TORONTO INTERNATIONAL FILM FESTIVAL
WATCHING THE HORROR IN THE PRESS OFFICE
What can be said that won't be said over
and over for years to come? This day will forever be marked by one of the most
tragic moments in the history of North America. The news of Trade Center attack
hit me this morning when I was doing some pre-screening prep. I had seen a
documentary on the 1993 incident that specifically talked about the fact that
the towers could withstand an airplane crash. I started my screening as a
fellow viewer heard over the radio that the first tower had collapsed. It was
somewhat disconcerting that the film discussed the fact that airports no longer
have lockers because of fears regarding bombings.
After the screening, I
headed over to a friend's suite in the Park Hyatt - there I saw that the second
tower had just crumbled, and found out details about the pentagon also getting
The film festival is a week of escape, of losing yourself in a
fiction. The problem with our televisual introduction to these tragic images is
that they seem to be merely adequate effects - blurry thanks to long lenses,
without the visceral rumble we usually associate with such images. It was
Independence Day without the aliens as the smoke followed people running away
from collapsing buildings. It was a Tom Clancy thriller, as the continent's
airports are shut, and the full effect of a massively organized attack that
could accomplish four (at least) simultaneous hijaakings.
is populated by a huge number of Manhattenites. It relies upon the
air-transport system to get people in and out. The effect was mostly shock,
dismay, the usual reaction to something of this magnitude.
originally kept going - I decided to check out a film (not like I could help
anyone in New York directly). I personally am of the opinion that in the case
of a terror act, the best thing to do is to keep life as normal as possible.
Terror wins if you give into it. Easy to say, of course, in a city reasonably
far away from the violence. However, hospitals were on alert here, and the last
I heard some burn victims are being flown to local clinics.
PIERS SPEAKS TO ALL FESTIVAL GOERS
Following my second screening of the day,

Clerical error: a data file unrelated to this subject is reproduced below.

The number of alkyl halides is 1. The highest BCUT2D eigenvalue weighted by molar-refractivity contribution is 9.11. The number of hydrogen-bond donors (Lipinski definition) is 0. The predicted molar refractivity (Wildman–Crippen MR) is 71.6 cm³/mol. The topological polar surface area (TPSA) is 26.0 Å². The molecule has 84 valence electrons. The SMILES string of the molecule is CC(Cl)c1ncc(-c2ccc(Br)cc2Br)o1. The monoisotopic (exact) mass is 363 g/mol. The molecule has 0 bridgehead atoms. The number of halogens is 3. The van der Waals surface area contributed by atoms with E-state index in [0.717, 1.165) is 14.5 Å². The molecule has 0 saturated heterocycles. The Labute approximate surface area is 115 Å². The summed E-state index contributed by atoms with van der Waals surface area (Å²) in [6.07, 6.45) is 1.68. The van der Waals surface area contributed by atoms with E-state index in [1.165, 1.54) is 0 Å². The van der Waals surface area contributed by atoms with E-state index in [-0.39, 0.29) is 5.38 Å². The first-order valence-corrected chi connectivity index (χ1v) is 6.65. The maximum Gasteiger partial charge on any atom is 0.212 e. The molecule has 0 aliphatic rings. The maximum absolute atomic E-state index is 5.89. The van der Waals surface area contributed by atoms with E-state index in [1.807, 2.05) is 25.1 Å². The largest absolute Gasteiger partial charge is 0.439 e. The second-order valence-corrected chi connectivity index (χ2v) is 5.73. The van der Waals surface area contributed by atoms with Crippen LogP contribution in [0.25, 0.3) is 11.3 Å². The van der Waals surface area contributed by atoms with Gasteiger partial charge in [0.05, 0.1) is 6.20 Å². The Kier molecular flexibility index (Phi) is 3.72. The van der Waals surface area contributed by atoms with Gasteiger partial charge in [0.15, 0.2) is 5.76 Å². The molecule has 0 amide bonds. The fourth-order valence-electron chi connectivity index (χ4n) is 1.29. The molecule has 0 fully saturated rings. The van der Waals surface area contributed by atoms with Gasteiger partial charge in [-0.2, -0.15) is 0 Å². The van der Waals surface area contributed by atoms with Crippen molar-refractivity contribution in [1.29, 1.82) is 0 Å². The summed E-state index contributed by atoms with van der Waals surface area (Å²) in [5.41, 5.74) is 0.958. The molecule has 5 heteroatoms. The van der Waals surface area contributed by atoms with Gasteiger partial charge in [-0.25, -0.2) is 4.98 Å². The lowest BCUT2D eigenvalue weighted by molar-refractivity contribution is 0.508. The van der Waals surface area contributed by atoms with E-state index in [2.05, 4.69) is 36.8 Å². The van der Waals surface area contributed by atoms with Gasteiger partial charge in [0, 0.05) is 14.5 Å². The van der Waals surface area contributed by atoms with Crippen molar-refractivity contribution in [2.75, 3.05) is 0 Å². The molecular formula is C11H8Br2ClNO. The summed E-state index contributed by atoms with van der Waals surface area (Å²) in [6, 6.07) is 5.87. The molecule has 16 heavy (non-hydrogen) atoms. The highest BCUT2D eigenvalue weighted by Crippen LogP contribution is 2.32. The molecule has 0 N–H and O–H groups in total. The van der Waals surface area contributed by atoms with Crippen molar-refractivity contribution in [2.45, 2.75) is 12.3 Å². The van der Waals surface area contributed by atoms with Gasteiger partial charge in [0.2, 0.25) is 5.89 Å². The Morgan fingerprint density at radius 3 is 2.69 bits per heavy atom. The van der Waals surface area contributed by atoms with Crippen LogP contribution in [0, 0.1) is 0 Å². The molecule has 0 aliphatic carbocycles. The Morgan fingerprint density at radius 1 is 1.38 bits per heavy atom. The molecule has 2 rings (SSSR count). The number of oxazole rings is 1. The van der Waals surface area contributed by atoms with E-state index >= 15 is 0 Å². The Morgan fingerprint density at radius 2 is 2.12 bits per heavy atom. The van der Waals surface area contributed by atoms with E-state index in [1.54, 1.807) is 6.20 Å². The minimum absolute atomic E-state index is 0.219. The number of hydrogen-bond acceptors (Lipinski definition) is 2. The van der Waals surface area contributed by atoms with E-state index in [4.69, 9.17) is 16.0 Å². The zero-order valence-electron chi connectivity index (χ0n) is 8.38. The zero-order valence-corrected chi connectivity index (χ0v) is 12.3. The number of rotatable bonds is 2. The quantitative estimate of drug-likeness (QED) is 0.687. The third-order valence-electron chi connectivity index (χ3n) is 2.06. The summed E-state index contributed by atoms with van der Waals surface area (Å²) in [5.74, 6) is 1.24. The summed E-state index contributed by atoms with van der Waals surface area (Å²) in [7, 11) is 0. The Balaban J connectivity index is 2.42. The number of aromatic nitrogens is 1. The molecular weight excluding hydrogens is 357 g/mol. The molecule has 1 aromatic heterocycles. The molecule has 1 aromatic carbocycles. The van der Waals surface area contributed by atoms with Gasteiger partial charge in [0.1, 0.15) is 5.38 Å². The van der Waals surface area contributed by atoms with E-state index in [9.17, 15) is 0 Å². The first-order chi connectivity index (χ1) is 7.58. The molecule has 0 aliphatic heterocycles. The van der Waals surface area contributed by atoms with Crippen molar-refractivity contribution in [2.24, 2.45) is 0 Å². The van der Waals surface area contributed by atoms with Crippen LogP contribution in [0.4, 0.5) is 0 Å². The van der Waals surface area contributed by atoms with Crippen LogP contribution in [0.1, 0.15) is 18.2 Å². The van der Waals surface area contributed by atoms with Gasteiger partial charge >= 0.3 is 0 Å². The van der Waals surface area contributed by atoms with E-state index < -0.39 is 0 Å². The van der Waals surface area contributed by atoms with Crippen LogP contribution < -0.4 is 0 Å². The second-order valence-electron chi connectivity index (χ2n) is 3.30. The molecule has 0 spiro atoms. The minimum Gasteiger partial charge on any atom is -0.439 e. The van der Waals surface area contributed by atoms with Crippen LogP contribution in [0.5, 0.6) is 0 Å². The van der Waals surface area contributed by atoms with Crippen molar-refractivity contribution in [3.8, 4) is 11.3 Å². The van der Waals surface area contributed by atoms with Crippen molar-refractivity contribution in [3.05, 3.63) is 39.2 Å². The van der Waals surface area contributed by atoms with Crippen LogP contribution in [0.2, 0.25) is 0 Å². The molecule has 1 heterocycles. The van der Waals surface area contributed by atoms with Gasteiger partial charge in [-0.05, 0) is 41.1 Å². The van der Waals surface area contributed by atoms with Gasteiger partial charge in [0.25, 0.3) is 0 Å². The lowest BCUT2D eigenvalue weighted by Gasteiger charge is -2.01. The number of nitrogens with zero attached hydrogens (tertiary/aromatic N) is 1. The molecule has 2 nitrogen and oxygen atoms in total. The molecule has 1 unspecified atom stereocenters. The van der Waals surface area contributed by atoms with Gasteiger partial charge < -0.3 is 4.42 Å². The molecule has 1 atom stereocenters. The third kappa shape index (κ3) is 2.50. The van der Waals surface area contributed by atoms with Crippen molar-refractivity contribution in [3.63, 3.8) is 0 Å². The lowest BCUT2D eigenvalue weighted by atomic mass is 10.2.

and my second Canadian film, we were informed that there would be a hold on all
festival activity while organizers weighed the options of what to do. There is
a TV in the press office, and that became a second home to many, as we watched
coverage come in. I stayed until 4:30, when Festival head Piers Handling
announced that the fest would take the day off, but start up again tomorrow
Not sure what tomorrow will bring, but I hope the fest goes
on, I hope life will continue and films will be enjoyed. I also hope that you
spend a bit of time thinking about the people killed, about those that worked
their asses off to help, many of whom have obviously perished.
Directed by: Bruce McDonald
directs a mostly American cast in a staunch Toronto film. Juliette Lewis plays
a Montreal biker-chick forced out of her home, fleeing to Toronto to a man she
loves. The love story is wrapped within a heist structure, with cops and
robbers exchanging screen time as Juliette inadvertently gets caught up in the
McDonald makes much use of split-screens, an allusion perhaps to
his mentor Norman Jewison's early films.
Gina Gershon is fun to watch,
and Mickey Rourke has an effectively charming cameo as a low-life. The usual
suspects of Canadian talent, led by Callum Keith Renny, round out the rest of
Not earth shattering, it's not even as edgy or quirky as his
earlier films. This is clearly Bruce McDonald at his big screen, big budget
best, and though it's far from a perfect film, it just might make at least some
of the $10 million back. As long, that is, that the Americans don't frown when
confronted with explicit mention of Spadina, College, and Yonge Streets.
Directed by: William Phillips
A concept film
that actually works quite well. An affluent man walking through a park in
Toronto is mugged. He fights back, but is then chased by a group of young
punks. Climbing a tee for safety, he is then held under siege, as the punks
wait for him to descend for retribution. What follows is some interesting
dialogue, as the characters' motivations are uncovered, and details about their
personalities are revealed.
It's the type of film that would work well
as a play - chatty, psychological, character driven, set in essentially one
location. However, what's interesting about this movie is that it really
benefits from the outdoor location. It's intimate like a play without being
claustrophobic - the outdoor setting avoids a sense of forced confinement,
while the punk kids provide a sense of being closed-in. It's an interesting
stylistic paradox, and it makes for an enjoyable film.